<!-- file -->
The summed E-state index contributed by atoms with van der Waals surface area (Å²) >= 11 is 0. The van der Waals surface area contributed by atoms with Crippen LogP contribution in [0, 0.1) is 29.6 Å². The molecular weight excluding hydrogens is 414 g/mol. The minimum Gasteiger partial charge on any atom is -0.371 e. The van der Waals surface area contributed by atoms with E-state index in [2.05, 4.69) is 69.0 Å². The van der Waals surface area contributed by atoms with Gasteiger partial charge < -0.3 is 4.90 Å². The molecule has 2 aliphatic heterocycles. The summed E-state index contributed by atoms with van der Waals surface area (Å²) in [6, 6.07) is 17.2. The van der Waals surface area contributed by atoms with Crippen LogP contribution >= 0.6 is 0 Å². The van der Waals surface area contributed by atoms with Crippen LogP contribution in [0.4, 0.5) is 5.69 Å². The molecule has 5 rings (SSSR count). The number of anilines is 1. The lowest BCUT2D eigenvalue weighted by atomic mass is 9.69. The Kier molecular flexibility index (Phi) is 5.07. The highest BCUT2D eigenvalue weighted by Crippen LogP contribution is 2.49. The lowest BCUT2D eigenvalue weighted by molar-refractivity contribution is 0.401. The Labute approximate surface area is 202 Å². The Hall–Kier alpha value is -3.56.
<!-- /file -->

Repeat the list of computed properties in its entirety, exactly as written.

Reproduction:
The summed E-state index contributed by atoms with van der Waals surface area (Å²) >= 11 is 0. The van der Waals surface area contributed by atoms with Crippen LogP contribution in [0, 0.1) is 29.6 Å². The molecular weight excluding hydrogens is 414 g/mol. The minimum Gasteiger partial charge on any atom is -0.371 e. The van der Waals surface area contributed by atoms with E-state index in [2.05, 4.69) is 69.0 Å². The van der Waals surface area contributed by atoms with Gasteiger partial charge < -0.3 is 4.90 Å². The molecule has 2 aliphatic heterocycles. The summed E-state index contributed by atoms with van der Waals surface area (Å²) in [6, 6.07) is 17.2. The van der Waals surface area contributed by atoms with Crippen LogP contribution >= 0.6 is 0 Å². The van der Waals surface area contributed by atoms with Crippen LogP contribution in [0.4, 0.5) is 5.69 Å². The molecule has 5 rings (SSSR count). The number of anilines is 1. The lowest BCUT2D eigenvalue weighted by atomic mass is 9.69. The Kier molecular flexibility index (Phi) is 5.07. The highest BCUT2D eigenvalue weighted by Crippen LogP contribution is 2.49. The lowest BCUT2D eigenvalue weighted by molar-refractivity contribution is 0.401. The Labute approximate surface area is 202 Å². The Hall–Kier alpha value is -3.56.